In marine larviculture, microparticulate diets have begun to rule the early larval stage hatcheries and the complete replacement of live feed in marine larval rearing is one of the last holy grails in fish larval production . The frequently published contributions about this topic demonstrates the tremendous interest of the hatchery scenery in microparticulate feed. This includes the rearing of marine fish larvae as well as the production of shrimp. There is no doubt about that formulated diets (Microdiets) which can replace the common live feed protocols such as rotifers and Artemia nauplii are among the most desired necessities. Part of the desire for a full replacement of Artemia nauplii in larval nutrition is the increasing shortage in good quality Artemia-cysts coupled with an ever-increasing price and the "natural" deficiencies in common live feed (i.e. rotifers and Artemia nauplii), which need boosting with various enrichments to achieve acceptable results. But this approach has its limitations and apparently, technically well designed microdiets can be used as a "transporter" for any kind of macro- and micronutrient and more. Artemia can also harbour bacteria and it has been found that feeding live prey to larvae can cause problems such as enteritis, stress, and create an imbalance in the rearing environment, which in turn can significantly reduce survival rates. Moreover, concerning brine shrimp the resource is limited. Looking at Artemia harvest data from the last 25 years, one learns that during years with favorable conditions the natural production peaks around 3,000 ton per year. All of these harvested cysts are consumed every year by the current aquaculture industry. On the other hand, according to the forecasts of FAO, World Bank and other entities, the yield from seafood production is expected to double during the next 15 to 20 years. It is obvious that such growth can only be realized when more fry can be produced with less Artemia.

The project "ProLarva" was aiming to improve the nutritional quality of first feed under consideration of micro diets with the goal eventually to facilitate the replacement the traditional live diets as first feed. Specifically the project focused on the investigation of the larval digestive physiology and aims at discovering ontogenetic and nutritional deficiencies in the first feeding phase, where usually the highest larval mortality occurs and was trying to identify diurnal rhythm in digestive enzyme capacity in order to provide recommendations for feeding regimes which consider the ontogenetic capacities in digestion efficiency.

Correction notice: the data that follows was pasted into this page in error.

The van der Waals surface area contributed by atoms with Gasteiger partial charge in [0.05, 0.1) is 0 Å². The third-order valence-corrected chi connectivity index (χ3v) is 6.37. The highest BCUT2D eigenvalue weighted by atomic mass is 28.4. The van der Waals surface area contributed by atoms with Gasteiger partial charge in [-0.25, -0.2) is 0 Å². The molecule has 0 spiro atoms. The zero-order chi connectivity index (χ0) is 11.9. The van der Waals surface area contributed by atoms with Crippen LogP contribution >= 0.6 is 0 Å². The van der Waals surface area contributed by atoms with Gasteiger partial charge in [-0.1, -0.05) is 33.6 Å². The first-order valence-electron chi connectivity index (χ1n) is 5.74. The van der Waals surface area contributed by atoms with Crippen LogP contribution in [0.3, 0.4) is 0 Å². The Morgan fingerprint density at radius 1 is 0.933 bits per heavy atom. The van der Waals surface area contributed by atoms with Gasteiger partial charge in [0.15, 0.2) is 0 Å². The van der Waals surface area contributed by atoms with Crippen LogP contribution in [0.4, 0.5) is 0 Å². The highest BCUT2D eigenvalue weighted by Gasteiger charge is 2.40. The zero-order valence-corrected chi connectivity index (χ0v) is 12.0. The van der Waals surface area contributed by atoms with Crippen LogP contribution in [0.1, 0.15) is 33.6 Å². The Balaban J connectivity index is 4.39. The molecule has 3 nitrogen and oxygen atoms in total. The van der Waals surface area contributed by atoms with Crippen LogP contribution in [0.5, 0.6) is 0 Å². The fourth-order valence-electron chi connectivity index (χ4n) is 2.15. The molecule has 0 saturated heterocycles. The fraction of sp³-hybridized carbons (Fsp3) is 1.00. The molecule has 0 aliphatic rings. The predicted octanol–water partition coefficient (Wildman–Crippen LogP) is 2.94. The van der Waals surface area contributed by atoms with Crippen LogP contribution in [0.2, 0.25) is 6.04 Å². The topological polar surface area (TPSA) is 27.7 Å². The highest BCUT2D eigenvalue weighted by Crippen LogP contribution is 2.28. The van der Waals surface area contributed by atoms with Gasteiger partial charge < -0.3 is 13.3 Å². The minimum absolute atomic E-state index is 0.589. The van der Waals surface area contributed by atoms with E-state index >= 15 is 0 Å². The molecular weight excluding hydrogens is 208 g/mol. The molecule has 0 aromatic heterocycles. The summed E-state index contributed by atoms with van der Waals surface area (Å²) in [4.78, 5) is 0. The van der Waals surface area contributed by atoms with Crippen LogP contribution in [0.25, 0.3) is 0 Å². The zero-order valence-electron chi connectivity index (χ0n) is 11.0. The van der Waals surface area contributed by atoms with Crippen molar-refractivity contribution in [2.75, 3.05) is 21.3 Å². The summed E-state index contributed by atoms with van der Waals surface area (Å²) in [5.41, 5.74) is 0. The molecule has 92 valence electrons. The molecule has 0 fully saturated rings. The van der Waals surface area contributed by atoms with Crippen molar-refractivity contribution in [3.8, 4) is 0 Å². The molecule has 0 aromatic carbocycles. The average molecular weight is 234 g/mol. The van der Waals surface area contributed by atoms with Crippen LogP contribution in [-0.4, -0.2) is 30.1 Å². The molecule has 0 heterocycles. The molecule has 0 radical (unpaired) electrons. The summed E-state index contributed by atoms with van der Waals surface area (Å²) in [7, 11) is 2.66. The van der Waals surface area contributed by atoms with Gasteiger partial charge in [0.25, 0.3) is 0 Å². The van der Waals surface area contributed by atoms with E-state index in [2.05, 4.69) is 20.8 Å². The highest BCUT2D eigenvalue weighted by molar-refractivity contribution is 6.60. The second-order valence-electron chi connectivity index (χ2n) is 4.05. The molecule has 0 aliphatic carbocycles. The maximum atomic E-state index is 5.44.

Microdiets will become widely accepted if the same performance as in the common live feed protocols are achieved. Recent results from research trials in micro diet performance are very promising

Innovative Hatchery technology for Malawi: indoor Hatchery with solar power System

Propagation and production of fingerlings in Malawi is usually conducted in ponds with all species and generations of tilapia. This implies, however, an unfavourable environment for fingerling production, including predation (predatory tadpoles from frogs are a huge problem in open ponds), cannibalism, feed competition and environmental impact. Thus, the number of offsprings which can be expected from the farmer in a breeding season is unknown. Thus, one of the major goals of the project ¨Ich liebe Fisch" was to establish technologies which improve significantly the stable supply of viable fingerlings to farmers which want to grow fish for food and for the market. To achieve this goal, the project has provided a solar powered indoor hatchery which is designed to support intensive production of tilapia fingerlings, specifically for Oreochromis karongae (locally named "the real" Chambo). The design of the hatchery is based on a design which has proven it´s usefulness in fish larval rearing since more than 25 years. The design was adapted to the specific needs under the conditions in Malawi and the kind of species which will be reared in this facility. The main elements of the hatchery are two large fiberglass tanks with smaller tanks hanging inside of the big tank. The advantage of this compact design is obvious. The water conditioning can be managed in the big tank (heating, aeration, filtering etc.) without having any mechanical impact on the larvae inside the small tanks. On the other hand, the larvae inside of the small tanks are practically swimming in about 12 cbm of water. The water in the big tank keeps the water temperature constant for all smaller tanks, which is a huge advantage if research trials will be conducted in this facility. Each unit has a two-way circulation and can be operated in a batch mode, which means that a certain volume of water, based on the current water condition, is being exchanged or the system can be operated in a flow-through mode. The second option might be difficult to apply under the conditions in Malawi, since constant water pumping often fails because of frequent failure in grid electricity.

The prototype of the hatchery was set up in March and April 2018 Bunda Campus aquaculture and fisheries department farm in Lilongwe which is part of the Lilongwe University of Agriculture & Natural Resources and this facility was ready to operate in the breeding season end of 2018. In addition to the main rearing tanks, an egg incubation unit was established inside next to the tanks, based on McDonald-type hatching jars. Since the target species in the project are mainly mouth breeders, the eggs can easily be retrieved from the females. This facility along with the rearing tanks completes the full control over the entire hatching and rearing process, facilitating also the effort of selective breeding, in order to improve the performance of the larvae and to control the results of hybridization experiments (one attempt in the project to produce all-male generations).